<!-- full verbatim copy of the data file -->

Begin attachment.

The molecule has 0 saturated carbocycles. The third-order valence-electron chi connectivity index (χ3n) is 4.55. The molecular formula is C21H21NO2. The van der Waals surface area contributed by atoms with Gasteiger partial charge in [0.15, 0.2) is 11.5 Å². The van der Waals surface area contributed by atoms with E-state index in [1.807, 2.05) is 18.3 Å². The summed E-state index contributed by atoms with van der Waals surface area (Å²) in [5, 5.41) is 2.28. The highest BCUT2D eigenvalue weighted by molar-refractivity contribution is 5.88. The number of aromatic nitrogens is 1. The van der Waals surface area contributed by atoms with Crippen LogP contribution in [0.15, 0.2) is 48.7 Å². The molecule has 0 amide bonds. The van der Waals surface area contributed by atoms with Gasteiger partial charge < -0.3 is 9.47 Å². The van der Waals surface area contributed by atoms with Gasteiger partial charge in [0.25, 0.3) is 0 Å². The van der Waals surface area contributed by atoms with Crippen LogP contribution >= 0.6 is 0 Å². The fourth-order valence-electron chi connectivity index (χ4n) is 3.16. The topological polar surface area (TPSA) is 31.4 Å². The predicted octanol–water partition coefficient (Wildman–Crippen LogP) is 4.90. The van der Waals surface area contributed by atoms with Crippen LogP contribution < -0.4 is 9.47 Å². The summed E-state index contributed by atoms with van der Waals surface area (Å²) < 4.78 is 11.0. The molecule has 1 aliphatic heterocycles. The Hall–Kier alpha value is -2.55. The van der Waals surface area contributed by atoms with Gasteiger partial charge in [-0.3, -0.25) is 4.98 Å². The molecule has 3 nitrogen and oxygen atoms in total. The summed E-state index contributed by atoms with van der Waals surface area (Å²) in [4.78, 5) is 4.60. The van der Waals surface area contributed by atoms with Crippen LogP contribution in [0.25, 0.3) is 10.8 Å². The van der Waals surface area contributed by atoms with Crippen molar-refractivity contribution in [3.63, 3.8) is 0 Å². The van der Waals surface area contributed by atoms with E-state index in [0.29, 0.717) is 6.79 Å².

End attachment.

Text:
The molecule has 0 saturated carbocycles. The third-order valence-electron chi connectivity index (χ3n) is 4.55. The molecular formula is C21H21NO2. The van der Waals surface area contributed by atoms with Gasteiger partial charge in [0.15, 0.2) is 11.5 Å². The van der Waals surface area contributed by atoms with E-state index in [1.807, 2.05) is 18.3 Å². The summed E-state index contributed by atoms with van der Waals surface area (Å²) in [5, 5.41) is 2.28. The highest BCUT2D eigenvalue weighted by molar-refractivity contribution is 5.88. The number of aromatic nitrogens is 1. The van der Waals surface area contributed by atoms with Crippen LogP contribution in [0.15, 0.2) is 48.7 Å². The molecule has 0 amide bonds. The van der Waals surface area contributed by atoms with Gasteiger partial charge < -0.3 is 9.47 Å². The van der Waals surface area contributed by atoms with Gasteiger partial charge in [0.25, 0.3) is 0 Å². The van der Waals surface area contributed by atoms with Crippen LogP contribution >= 0.6 is 0 Å². The fourth-order valence-electron chi connectivity index (χ4n) is 3.16. The topological polar surface area (TPSA) is 31.4 Å². The predicted octanol–water partition coefficient (Wildman–Crippen LogP) is 4.90. The van der Waals surface area contributed by atoms with Crippen LogP contribution < -0.4 is 9.47 Å². The summed E-state index contributed by atoms with van der Waals surface area (Å²) < 4.78 is 11.0. The molecule has 1 aliphatic heterocycles. The Hall–Kier alpha value is -2.55. The van der Waals surface area contributed by atoms with Gasteiger partial charge in [-0.3, -0.25) is 4.98 Å². The molecule has 3 nitrogen and oxygen atoms in total. The summed E-state index contributed by atoms with van der Waals surface area (Å²) in [4.78, 5) is 4.60. The van der Waals surface area contributed by atoms with Crippen LogP contribution in [0.25, 0.3) is 10.8 Å². The van der Waals surface area contributed by atoms with Crippen molar-refractivity contribution in [3.63, 3.8) is 0 Å². The van der Waals surface area contributed by atoms with E-state index in [0.29, 0.717) is 6.79 Å².